The alchemical process takes place in the heart of the aspirant and nowhere else. We must regard the spiritual path as the only thing of any importance to our lives. Nothing must come between us and total absorption into the Divine part of our nature. If we have studied and meditated rightly then we will understand that there is no difference between our guiding Self and that of all other beings. This will help us develop compassion as we will begin to realize that it is not possible to achieve total bliss whilst one living thing suffers. Some will argue that many of the world's great mystics have achieved total absorption into 'God' or the One Self without this regard for their fellow man and woman but, according to theosophical teaching, there are many different states reached by aspirants as a result of their meditations and practices and some of them are just 'fool's paradises' which pass away in a relatively short space of time. As H.P. Blavatsky writes:
He who would profit by the wisdom of the universal mind, has to reach it through the whole of humanity without distinction of race, complexion, religion or social status. It is altruism, not egoism even in its most legal and noble conception, that can lead the unit to merge its little self into the Universal Selves. It is to these needs and to this work that the true disciple of true Occultism has to devote himself, if he would obtain theo-sophy, divine Wisdom and Knowledge.So our quest is a deeper understanding of our fellow human beings and a concerted effort to gain some understanding of the workings of the collective heart of humanity. This can only successfully be realized if we develop within ourselves an unselfish love for all that lives and breathes. To do this we need to try to live in the presence of our Spirit twenty-four hours a day. Our whole lives have to be consecrated to the Divinity in us and we have to love the Good, the True and the Beautiful in all its aspects, inner and outer (so-called).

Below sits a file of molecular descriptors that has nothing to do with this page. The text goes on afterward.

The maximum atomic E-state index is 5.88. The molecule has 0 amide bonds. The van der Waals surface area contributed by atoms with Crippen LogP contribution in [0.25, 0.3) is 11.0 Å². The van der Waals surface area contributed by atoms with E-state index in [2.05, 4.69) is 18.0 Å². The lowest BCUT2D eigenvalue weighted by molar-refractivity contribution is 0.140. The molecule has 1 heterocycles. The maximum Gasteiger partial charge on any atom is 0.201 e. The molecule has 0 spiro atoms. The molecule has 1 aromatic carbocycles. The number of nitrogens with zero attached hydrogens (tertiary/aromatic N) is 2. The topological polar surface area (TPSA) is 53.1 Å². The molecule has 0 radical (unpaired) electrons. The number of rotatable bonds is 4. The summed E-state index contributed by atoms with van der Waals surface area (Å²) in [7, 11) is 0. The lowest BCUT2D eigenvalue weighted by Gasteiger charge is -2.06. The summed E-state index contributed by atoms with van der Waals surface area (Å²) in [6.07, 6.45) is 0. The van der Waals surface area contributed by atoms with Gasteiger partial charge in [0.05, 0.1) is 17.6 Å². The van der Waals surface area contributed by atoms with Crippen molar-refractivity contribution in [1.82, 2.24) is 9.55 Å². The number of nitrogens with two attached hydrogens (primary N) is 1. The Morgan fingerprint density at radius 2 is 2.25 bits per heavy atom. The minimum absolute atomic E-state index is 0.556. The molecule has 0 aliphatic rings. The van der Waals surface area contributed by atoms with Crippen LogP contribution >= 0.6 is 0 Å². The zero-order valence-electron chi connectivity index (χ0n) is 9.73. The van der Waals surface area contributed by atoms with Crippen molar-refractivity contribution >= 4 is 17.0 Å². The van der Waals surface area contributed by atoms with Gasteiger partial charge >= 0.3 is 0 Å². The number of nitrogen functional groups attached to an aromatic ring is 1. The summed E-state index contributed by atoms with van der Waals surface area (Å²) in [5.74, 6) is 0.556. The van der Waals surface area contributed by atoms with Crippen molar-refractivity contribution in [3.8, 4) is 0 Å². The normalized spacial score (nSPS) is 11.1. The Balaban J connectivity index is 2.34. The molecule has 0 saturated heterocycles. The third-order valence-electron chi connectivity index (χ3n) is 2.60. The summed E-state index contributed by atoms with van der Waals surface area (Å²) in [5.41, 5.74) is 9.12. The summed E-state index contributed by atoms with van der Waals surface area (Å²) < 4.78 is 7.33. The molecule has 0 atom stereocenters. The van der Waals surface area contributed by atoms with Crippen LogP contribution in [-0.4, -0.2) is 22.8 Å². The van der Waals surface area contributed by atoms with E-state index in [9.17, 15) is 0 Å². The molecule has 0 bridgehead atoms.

Occultism vs. the Occult Arts